Mitochondrial Encephalomyopathies


Mitochondrial functions:

•         cellular energy metabolism

•         cell signaling

•         apoptosis

•         intermediary metabolism

•         metabolism of AA, lipids, cholesterol, steroids and nucleotides

•         intracellular sequestration of calcium

•         detoxification of ammonia



Mitochondrial genetics:

•         circular double stranded ring of DNA

•         2 ribosomal RNAs, 22 transfers RNAs, 13 polypeptides of complexes I, III, IV, and V of the respiratory chain

•         2-10 mtDNA rings per mitochondria

•         cells contain thousands of mitochondria



Clinical testing:

•         resting serum lactate – often elevated due to increase anaerobic metabolism

•         CPK – muscle involvement

•         TSH, glucose, Hgb A1C – endocrine dysfunction

•         serum AA, urine organic acids, VLCFA, serum biotinidase – metabolic screen

•         CSF lactate – more sensitive than serum

•         ECG – cardiac involvement common

•         EEG – may show slowing

•         audiography – often have impaired hearing

•         EMG/NCS – help to localize problem to muscle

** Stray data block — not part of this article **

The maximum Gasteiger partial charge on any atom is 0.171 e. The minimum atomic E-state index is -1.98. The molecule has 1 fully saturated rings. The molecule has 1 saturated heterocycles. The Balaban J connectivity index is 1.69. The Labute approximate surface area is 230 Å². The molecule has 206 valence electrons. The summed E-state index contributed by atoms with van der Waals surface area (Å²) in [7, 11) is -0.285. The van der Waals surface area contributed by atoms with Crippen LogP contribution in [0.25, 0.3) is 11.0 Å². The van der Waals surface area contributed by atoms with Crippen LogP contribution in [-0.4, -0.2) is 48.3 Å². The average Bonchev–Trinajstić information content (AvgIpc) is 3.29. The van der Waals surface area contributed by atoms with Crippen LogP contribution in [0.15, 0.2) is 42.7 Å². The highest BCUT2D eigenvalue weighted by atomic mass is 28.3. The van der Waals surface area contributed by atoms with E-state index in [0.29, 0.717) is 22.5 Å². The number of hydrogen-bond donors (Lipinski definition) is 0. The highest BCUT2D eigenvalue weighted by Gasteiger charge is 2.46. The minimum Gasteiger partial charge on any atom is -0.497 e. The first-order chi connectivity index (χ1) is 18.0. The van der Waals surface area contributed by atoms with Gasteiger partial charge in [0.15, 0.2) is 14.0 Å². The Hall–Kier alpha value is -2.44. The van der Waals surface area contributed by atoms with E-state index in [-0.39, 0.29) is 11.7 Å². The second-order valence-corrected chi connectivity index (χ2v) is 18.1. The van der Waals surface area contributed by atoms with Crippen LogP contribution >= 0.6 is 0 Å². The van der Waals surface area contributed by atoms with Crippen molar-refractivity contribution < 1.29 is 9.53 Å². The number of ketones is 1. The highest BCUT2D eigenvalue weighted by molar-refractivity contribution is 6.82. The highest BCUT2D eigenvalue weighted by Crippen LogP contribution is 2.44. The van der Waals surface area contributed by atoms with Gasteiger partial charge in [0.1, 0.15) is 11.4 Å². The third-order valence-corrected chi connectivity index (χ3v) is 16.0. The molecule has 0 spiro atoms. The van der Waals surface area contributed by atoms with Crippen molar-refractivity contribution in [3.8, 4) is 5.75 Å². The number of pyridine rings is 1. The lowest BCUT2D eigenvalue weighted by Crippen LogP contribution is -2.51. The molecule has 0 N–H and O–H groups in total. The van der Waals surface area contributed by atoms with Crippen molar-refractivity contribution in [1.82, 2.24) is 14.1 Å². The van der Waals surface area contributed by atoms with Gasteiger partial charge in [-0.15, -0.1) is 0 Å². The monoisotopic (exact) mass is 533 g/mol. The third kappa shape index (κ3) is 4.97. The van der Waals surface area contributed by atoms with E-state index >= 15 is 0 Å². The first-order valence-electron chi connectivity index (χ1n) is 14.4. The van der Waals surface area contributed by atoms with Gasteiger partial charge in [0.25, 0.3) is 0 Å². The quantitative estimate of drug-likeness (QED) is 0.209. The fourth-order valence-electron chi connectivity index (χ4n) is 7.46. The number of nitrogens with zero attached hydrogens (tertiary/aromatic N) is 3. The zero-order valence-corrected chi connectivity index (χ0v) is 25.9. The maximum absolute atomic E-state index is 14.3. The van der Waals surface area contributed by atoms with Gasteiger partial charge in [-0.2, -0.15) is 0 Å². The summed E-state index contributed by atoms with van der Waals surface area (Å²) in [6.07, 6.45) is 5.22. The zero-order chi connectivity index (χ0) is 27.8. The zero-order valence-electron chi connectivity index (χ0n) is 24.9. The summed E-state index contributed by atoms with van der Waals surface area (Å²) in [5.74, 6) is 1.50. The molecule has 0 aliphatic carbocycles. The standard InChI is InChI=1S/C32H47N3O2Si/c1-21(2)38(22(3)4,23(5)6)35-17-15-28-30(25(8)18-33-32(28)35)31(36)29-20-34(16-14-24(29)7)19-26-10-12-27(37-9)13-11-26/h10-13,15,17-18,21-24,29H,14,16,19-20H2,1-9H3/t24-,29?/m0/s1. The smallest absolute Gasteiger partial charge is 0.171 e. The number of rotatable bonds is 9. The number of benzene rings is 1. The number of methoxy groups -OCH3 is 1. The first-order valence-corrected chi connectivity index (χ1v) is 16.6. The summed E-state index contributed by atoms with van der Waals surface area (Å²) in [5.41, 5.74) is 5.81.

•         CT/MRI – often show atrophy and related ventriculomegaly, white matter changes, calcification (esp brain stem and BG)

•         Muscle Biopsy

•         H&E,  Succinate Dehydrogenase, Modified Gomori-Trichrome, Cytochrome C Oxidase

•         Molecular Studies (Southern Blot, PCR, biochemistry on cultured fibroblasts for respiratory complex activity)



“Common” mitochondrial encephalomyopathies:


LHON – Leber’s hereditary optic neuropathy


MELAS – Mitchondrial encephalopathy with lactic acidosis and stroke-like episodes


MERFF – Myoclonic epilepsy with ragged red fibers


Leigh syndrome


Kearns-Sayre syndrome



Management of mitochondrial disorders:





Reference: Taylor RW & Turnbull DM. (2005). Mitochondrial DNA mutations in human disease. Nature Rev Gen. 6:389-402.